There are some places in the world that are already experiencing acidification on a small scale, due to a variety of natural (and sometimes unnatural) phenomena. This acidification occurs in polluted bays, at carbon dioxide seeps, around deep-sea volcanoes, and on the East coast of Australia, where acidic soil rinses acid into coastal waters. In Australia, acidification from acid soil is a natural process that has been going on for the last 10,000 years. The acidic soils form when iron-rich sediment is exposed to seawater, which then evaporates or recedes and leaves behind sulfide, a substance that is naturally found in seawater. The sulphide combines with iron to form iron-sulphide sediments. When this sediment is dried out and exposed to oxygen, the iron sulphides undergo a chemical reaction to form sulphuric acid. Then every time it rains or the tide comes in, all of that sulphuric acid is washed into the coastal water. The animals that live there must find a way to adapt to the acid in the water, or they will die.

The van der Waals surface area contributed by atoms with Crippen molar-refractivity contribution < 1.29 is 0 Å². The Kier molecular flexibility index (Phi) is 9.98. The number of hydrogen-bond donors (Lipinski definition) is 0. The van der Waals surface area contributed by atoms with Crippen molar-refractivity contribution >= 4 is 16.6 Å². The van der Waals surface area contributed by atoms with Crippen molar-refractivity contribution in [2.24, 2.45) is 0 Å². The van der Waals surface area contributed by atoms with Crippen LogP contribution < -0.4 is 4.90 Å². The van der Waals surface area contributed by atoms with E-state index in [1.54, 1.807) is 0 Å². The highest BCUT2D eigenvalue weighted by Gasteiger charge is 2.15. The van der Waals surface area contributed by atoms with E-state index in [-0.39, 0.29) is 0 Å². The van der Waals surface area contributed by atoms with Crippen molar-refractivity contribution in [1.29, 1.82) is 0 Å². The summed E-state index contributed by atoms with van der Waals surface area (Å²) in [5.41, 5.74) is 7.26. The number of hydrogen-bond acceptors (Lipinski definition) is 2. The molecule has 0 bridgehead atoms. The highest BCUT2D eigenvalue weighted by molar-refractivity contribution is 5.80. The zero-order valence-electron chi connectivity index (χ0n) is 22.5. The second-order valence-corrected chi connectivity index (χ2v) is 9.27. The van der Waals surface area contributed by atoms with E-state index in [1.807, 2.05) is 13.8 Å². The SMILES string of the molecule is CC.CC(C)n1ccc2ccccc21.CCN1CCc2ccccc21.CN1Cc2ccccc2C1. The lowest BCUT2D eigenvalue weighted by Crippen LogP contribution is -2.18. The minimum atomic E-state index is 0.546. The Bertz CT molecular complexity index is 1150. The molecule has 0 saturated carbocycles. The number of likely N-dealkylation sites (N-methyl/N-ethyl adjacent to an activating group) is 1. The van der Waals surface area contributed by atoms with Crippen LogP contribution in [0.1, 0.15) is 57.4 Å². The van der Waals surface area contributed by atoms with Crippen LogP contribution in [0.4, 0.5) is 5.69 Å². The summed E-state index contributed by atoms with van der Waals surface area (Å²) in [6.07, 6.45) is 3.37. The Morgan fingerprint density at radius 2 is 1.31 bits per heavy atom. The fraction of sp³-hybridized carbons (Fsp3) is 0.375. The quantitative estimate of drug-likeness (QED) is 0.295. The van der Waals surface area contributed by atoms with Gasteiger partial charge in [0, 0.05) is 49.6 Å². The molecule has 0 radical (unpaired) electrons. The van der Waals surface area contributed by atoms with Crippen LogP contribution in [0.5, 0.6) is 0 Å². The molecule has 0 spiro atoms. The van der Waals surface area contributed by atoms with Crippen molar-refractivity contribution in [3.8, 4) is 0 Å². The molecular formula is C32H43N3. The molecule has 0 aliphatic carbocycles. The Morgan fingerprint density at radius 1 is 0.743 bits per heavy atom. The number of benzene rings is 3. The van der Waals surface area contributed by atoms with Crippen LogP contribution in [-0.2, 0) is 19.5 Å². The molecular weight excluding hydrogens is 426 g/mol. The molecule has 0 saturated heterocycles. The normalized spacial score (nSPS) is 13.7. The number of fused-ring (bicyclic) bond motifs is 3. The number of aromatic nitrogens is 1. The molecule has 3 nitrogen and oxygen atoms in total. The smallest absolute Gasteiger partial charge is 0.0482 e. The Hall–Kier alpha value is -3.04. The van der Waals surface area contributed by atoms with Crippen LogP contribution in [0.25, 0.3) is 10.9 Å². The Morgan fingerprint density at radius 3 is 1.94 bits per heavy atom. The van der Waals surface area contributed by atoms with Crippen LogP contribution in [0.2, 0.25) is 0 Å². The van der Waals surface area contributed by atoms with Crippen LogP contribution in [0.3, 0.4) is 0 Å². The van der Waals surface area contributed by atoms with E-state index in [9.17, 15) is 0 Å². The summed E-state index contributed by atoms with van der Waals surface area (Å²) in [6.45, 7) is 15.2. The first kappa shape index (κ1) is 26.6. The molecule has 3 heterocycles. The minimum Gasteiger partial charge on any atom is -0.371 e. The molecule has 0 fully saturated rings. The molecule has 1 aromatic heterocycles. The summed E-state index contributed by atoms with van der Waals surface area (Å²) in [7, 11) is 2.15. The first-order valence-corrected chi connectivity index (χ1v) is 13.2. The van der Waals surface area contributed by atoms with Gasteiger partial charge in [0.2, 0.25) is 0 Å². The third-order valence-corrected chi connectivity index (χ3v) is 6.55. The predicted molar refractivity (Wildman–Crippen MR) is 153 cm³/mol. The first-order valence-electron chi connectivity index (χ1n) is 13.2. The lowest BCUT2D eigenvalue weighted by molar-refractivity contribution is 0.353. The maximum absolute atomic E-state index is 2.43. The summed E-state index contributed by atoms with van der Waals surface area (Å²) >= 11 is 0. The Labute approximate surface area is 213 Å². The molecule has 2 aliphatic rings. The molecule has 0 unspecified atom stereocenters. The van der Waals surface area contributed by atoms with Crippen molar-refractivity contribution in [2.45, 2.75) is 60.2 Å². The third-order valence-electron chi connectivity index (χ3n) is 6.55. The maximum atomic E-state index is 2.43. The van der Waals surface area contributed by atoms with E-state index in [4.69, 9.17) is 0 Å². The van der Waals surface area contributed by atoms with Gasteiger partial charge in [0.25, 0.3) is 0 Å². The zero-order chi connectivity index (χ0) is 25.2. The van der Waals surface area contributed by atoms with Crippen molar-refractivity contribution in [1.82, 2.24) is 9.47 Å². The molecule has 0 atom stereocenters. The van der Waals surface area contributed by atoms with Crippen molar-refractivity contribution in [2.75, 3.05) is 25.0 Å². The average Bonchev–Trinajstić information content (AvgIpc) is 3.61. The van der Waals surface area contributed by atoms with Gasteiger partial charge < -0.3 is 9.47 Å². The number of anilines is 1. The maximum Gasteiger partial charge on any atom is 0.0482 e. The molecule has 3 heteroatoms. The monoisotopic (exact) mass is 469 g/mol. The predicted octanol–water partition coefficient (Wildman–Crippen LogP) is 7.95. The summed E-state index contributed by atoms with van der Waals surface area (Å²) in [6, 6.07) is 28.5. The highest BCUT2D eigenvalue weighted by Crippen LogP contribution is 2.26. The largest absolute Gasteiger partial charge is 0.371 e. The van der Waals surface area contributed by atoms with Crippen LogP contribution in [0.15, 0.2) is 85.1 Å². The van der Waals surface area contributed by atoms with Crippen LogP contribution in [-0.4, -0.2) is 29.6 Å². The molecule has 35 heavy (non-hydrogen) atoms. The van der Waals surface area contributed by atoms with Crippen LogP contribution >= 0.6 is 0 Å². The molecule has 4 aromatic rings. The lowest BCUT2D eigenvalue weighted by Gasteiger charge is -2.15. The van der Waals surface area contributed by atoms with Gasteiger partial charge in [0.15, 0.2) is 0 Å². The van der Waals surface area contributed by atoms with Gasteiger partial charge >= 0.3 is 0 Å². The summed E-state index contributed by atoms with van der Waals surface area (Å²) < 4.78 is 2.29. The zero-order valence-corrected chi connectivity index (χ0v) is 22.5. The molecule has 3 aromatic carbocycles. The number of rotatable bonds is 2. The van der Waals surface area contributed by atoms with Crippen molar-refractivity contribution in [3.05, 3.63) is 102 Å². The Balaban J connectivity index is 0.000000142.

While I am in Australia I will be taking a look at the communities of oysters living in the acidic bays and estuaries near Sydney, to see if they have been able to adapt to the long-term acidification of Australian coastal waters. Since my interests lie in predator-prey interactions, I will be looking at how oysters and crabs interact, and whether oyster shells are weaker and result in more acidified oysters being eaten by crabs. This study in Australia will serve as a natural experiment to help scientists understand the effect of the slow process of ocean acidification on animals as they adapt to their environment from generation to generation. It is important to understand the effects of ocean acidification because if some shellfish species are going to have a hard time, commercial shellfish farmers and harvesters may find their livelihoods threatened. Fisheries aside, plenty of animals have shells. These animals are an important component of the food web, and figuring out which ones are likely to disappear from the ocean will help us to predict if there will be large changes to the flow of energy in the ocean.